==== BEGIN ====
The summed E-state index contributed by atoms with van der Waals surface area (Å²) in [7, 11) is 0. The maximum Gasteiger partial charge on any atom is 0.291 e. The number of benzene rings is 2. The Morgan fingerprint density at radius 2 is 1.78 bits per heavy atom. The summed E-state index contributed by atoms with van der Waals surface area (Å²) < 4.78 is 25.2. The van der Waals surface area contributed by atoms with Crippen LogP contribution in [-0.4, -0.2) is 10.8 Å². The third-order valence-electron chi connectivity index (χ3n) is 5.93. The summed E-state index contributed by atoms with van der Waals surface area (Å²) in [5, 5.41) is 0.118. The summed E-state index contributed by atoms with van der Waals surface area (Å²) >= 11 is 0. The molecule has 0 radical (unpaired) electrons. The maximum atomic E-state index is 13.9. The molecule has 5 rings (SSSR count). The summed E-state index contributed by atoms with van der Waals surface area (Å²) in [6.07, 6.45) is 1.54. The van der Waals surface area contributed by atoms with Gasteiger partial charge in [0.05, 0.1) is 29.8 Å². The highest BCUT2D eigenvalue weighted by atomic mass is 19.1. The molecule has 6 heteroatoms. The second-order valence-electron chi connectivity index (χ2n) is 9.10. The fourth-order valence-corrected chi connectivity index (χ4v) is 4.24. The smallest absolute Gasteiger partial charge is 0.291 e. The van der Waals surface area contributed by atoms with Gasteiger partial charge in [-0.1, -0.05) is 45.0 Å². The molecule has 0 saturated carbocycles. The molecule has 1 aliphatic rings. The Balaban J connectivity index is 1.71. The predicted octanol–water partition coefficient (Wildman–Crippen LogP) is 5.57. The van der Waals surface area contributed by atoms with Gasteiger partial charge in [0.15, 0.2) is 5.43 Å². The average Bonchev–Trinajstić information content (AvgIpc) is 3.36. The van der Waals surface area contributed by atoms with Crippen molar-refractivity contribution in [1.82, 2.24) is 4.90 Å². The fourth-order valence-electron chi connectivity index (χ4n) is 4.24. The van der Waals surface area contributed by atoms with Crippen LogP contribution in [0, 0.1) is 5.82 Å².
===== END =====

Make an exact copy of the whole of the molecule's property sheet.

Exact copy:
The summed E-state index contributed by atoms with van der Waals surface area (Å²) in [7, 11) is 0. The maximum Gasteiger partial charge on any atom is 0.291 e. The number of benzene rings is 2. The Morgan fingerprint density at radius 2 is 1.78 bits per heavy atom. The summed E-state index contributed by atoms with van der Waals surface area (Å²) < 4.78 is 25.2. The van der Waals surface area contributed by atoms with Crippen LogP contribution in [-0.4, -0.2) is 10.8 Å². The third-order valence-electron chi connectivity index (χ3n) is 5.93. The summed E-state index contributed by atoms with van der Waals surface area (Å²) in [5, 5.41) is 0.118. The summed E-state index contributed by atoms with van der Waals surface area (Å²) >= 11 is 0. The molecule has 0 radical (unpaired) electrons. The maximum atomic E-state index is 13.9. The molecule has 5 rings (SSSR count). The summed E-state index contributed by atoms with van der Waals surface area (Å²) in [6.07, 6.45) is 1.54. The van der Waals surface area contributed by atoms with Gasteiger partial charge in [0.05, 0.1) is 29.8 Å². The highest BCUT2D eigenvalue weighted by atomic mass is 19.1. The molecule has 6 heteroatoms. The second-order valence-electron chi connectivity index (χ2n) is 9.10. The fourth-order valence-corrected chi connectivity index (χ4v) is 4.24. The smallest absolute Gasteiger partial charge is 0.291 e. The van der Waals surface area contributed by atoms with Gasteiger partial charge in [-0.1, -0.05) is 45.0 Å². The molecule has 0 saturated carbocycles. The molecule has 1 aliphatic rings. The Balaban J connectivity index is 1.71. The predicted octanol–water partition coefficient (Wildman–Crippen LogP) is 5.57. The van der Waals surface area contributed by atoms with Gasteiger partial charge in [0.15, 0.2) is 5.43 Å². The average Bonchev–Trinajstić information content (AvgIpc) is 3.36. The van der Waals surface area contributed by atoms with Crippen molar-refractivity contribution in [1.82, 2.24) is 4.90 Å². The fourth-order valence-electron chi connectivity index (χ4n) is 4.24. The van der Waals surface area contributed by atoms with Crippen LogP contribution in [0, 0.1) is 5.82 Å².